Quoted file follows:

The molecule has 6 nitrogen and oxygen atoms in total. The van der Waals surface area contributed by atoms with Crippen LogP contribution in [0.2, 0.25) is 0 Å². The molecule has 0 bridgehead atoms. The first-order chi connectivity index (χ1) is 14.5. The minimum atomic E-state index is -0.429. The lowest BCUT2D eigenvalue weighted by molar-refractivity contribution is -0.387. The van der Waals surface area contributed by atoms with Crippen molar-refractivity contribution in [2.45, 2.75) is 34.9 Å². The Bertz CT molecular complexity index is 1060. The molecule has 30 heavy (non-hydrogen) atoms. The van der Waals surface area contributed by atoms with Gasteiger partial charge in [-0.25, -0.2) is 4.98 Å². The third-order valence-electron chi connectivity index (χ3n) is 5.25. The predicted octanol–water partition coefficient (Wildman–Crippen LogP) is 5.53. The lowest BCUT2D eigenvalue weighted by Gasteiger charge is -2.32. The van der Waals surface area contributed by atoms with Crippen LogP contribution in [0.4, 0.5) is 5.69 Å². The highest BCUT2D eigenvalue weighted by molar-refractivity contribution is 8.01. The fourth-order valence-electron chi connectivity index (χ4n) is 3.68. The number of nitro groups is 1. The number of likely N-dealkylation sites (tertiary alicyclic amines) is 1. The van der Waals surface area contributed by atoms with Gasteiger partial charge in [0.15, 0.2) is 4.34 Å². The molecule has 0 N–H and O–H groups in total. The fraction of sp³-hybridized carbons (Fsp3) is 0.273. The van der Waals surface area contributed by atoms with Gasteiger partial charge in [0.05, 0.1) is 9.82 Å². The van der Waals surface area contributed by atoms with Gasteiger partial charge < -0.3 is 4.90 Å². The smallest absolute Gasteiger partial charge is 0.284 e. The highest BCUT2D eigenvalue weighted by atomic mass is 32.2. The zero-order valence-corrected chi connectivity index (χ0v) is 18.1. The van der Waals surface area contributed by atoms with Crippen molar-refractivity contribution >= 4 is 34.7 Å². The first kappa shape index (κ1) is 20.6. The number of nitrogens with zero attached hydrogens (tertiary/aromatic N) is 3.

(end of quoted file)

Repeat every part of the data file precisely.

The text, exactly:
The molecule has 6 nitrogen and oxygen atoms in total. The van der Waals surface area contributed by atoms with Crippen LogP contribution in [0.2, 0.25) is 0 Å². The molecule has 0 bridgehead atoms. The first-order chi connectivity index (χ1) is 14.5. The minimum atomic E-state index is -0.429. The lowest BCUT2D eigenvalue weighted by molar-refractivity contribution is -0.387. The van der Waals surface area contributed by atoms with Crippen molar-refractivity contribution in [2.45, 2.75) is 34.9 Å². The Bertz CT molecular complexity index is 1060. The molecule has 30 heavy (non-hydrogen) atoms. The van der Waals surface area contributed by atoms with Gasteiger partial charge in [-0.25, -0.2) is 4.98 Å². The third-order valence-electron chi connectivity index (χ3n) is 5.25. The predicted octanol–water partition coefficient (Wildman–Crippen LogP) is 5.53. The lowest BCUT2D eigenvalue weighted by Gasteiger charge is -2.32. The van der Waals surface area contributed by atoms with Crippen LogP contribution in [0.4, 0.5) is 5.69 Å². The highest BCUT2D eigenvalue weighted by molar-refractivity contribution is 8.01. The fourth-order valence-electron chi connectivity index (χ4n) is 3.68. The number of nitro groups is 1. The number of likely N-dealkylation sites (tertiary alicyclic amines) is 1. The van der Waals surface area contributed by atoms with Gasteiger partial charge in [0.15, 0.2) is 4.34 Å². The molecule has 0 N–H and O–H groups in total. The fraction of sp³-hybridized carbons (Fsp3) is 0.273. The van der Waals surface area contributed by atoms with Gasteiger partial charge in [0.05, 0.1) is 9.82 Å². The van der Waals surface area contributed by atoms with Gasteiger partial charge < -0.3 is 4.90 Å². The smallest absolute Gasteiger partial charge is 0.284 e. The highest BCUT2D eigenvalue weighted by atomic mass is 32.2. The zero-order valence-corrected chi connectivity index (χ0v) is 18.1. The van der Waals surface area contributed by atoms with Crippen molar-refractivity contribution >= 4 is 34.7 Å². The first kappa shape index (κ1) is 20.6. The number of nitrogens with zero attached hydrogens (tertiary/aromatic N) is 3.